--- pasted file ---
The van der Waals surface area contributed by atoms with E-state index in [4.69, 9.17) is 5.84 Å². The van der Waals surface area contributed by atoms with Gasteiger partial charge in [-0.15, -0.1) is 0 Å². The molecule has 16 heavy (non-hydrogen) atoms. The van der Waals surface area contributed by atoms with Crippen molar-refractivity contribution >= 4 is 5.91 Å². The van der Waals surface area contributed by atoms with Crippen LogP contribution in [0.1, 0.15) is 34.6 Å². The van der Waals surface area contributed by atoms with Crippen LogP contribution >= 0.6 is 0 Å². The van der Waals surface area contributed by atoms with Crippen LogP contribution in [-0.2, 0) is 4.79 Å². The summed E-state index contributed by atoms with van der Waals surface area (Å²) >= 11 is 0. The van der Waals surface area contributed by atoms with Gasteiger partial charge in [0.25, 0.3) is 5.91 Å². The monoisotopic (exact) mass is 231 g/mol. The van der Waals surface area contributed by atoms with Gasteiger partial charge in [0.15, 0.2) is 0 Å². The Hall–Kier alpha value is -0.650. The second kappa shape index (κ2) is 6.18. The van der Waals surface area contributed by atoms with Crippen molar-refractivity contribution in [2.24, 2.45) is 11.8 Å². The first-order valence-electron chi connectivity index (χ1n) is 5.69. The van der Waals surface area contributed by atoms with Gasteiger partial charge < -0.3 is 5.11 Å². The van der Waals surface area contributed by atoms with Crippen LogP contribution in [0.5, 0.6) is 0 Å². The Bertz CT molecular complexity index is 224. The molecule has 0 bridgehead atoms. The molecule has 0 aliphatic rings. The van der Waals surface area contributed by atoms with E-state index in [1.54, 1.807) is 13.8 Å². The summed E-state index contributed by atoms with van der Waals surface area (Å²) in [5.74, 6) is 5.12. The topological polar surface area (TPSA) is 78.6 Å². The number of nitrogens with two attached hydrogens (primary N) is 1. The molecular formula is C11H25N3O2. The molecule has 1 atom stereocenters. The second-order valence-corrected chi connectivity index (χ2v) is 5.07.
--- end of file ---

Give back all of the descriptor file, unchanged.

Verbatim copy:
The van der Waals surface area contributed by atoms with E-state index in [4.69, 9.17) is 5.84 Å². The van der Waals surface area contributed by atoms with Gasteiger partial charge in [-0.15, -0.1) is 0 Å². The molecule has 16 heavy (non-hydrogen) atoms. The van der Waals surface area contributed by atoms with Crippen molar-refractivity contribution >= 4 is 5.91 Å². The van der Waals surface area contributed by atoms with Crippen LogP contribution in [0.1, 0.15) is 34.6 Å². The van der Waals surface area contributed by atoms with Crippen LogP contribution >= 0.6 is 0 Å². The van der Waals surface area contributed by atoms with Crippen LogP contribution in [-0.2, 0) is 4.79 Å². The summed E-state index contributed by atoms with van der Waals surface area (Å²) >= 11 is 0. The van der Waals surface area contributed by atoms with Gasteiger partial charge in [0.25, 0.3) is 5.91 Å². The monoisotopic (exact) mass is 231 g/mol. The van der Waals surface area contributed by atoms with Gasteiger partial charge in [0.15, 0.2) is 0 Å². The Hall–Kier alpha value is -0.650. The second kappa shape index (κ2) is 6.18. The van der Waals surface area contributed by atoms with Crippen molar-refractivity contribution in [2.24, 2.45) is 11.8 Å². The first-order valence-electron chi connectivity index (χ1n) is 5.69. The van der Waals surface area contributed by atoms with Gasteiger partial charge < -0.3 is 5.11 Å². The van der Waals surface area contributed by atoms with Crippen LogP contribution in [0.5, 0.6) is 0 Å². The Bertz CT molecular complexity index is 224. The molecule has 0 bridgehead atoms. The molecule has 0 aliphatic rings. The van der Waals surface area contributed by atoms with E-state index in [1.54, 1.807) is 13.8 Å². The summed E-state index contributed by atoms with van der Waals surface area (Å²) in [5.74, 6) is 5.12. The topological polar surface area (TPSA) is 78.6 Å². The number of nitrogens with two attached hydrogens (primary N) is 1. The molecular formula is C11H25N3O2. The molecule has 1 atom stereocenters. The second-order valence-corrected chi connectivity index (χ2v) is 5.07.